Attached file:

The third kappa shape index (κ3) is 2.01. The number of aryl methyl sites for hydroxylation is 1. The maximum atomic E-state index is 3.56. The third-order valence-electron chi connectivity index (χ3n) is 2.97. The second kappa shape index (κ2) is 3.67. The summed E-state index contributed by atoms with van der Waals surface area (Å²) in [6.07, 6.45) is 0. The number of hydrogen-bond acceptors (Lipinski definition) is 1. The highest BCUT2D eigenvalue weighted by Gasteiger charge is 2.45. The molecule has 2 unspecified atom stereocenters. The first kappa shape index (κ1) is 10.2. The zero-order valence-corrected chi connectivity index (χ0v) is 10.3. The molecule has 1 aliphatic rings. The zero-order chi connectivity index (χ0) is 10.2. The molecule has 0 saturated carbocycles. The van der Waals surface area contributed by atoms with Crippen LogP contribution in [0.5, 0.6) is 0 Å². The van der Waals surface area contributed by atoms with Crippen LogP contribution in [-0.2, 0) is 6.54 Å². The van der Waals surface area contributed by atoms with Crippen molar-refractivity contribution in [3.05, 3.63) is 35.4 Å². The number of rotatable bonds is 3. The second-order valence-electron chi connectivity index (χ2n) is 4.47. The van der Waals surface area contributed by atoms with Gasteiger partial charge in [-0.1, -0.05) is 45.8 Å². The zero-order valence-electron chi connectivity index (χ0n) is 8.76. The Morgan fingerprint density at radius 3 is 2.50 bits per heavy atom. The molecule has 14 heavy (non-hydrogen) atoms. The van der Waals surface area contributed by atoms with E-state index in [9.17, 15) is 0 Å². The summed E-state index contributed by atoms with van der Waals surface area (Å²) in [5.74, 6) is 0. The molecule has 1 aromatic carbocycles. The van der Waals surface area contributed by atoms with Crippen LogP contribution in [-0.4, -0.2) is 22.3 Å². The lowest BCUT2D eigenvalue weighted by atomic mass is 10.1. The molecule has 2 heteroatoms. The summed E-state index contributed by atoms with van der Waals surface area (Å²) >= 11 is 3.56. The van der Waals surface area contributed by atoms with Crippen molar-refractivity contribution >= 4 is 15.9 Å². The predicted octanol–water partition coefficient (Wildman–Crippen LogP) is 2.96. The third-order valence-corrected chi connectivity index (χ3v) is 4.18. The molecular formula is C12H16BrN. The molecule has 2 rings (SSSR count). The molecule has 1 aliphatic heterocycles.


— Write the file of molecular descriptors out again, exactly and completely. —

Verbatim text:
The third kappa shape index (κ3) is 2.01. The number of aryl methyl sites for hydroxylation is 1. The maximum atomic E-state index is 3.56. The third-order valence-electron chi connectivity index (χ3n) is 2.97. The second kappa shape index (κ2) is 3.67. The summed E-state index contributed by atoms with van der Waals surface area (Å²) in [6.07, 6.45) is 0. The number of hydrogen-bond acceptors (Lipinski definition) is 1. The highest BCUT2D eigenvalue weighted by Gasteiger charge is 2.45. The molecule has 2 unspecified atom stereocenters. The first kappa shape index (κ1) is 10.2. The zero-order valence-corrected chi connectivity index (χ0v) is 10.3. The molecule has 1 aliphatic rings. The zero-order chi connectivity index (χ0) is 10.2. The molecule has 0 saturated carbocycles. The van der Waals surface area contributed by atoms with Crippen LogP contribution in [0.5, 0.6) is 0 Å². The van der Waals surface area contributed by atoms with Crippen LogP contribution in [-0.2, 0) is 6.54 Å². The van der Waals surface area contributed by atoms with Crippen molar-refractivity contribution in [3.05, 3.63) is 35.4 Å². The number of rotatable bonds is 3. The second-order valence-electron chi connectivity index (χ2n) is 4.47. The van der Waals surface area contributed by atoms with Gasteiger partial charge in [-0.1, -0.05) is 45.8 Å². The zero-order valence-electron chi connectivity index (χ0n) is 8.76. The Morgan fingerprint density at radius 3 is 2.50 bits per heavy atom. The molecule has 14 heavy (non-hydrogen) atoms. The van der Waals surface area contributed by atoms with E-state index in [9.17, 15) is 0 Å². The summed E-state index contributed by atoms with van der Waals surface area (Å²) in [5.74, 6) is 0. The molecule has 1 aromatic carbocycles. The van der Waals surface area contributed by atoms with Crippen LogP contribution in [-0.4, -0.2) is 22.3 Å². The lowest BCUT2D eigenvalue weighted by atomic mass is 10.1. The molecule has 2 heteroatoms. The summed E-state index contributed by atoms with van der Waals surface area (Å²) >= 11 is 3.56. The van der Waals surface area contributed by atoms with Crippen molar-refractivity contribution >= 4 is 15.9 Å². The predicted octanol–water partition coefficient (Wildman–Crippen LogP) is 2.96. The third-order valence-corrected chi connectivity index (χ3v) is 4.18. The molecular formula is C12H16BrN. The molecule has 2 rings (SSSR count). The molecule has 1 aliphatic heterocycles.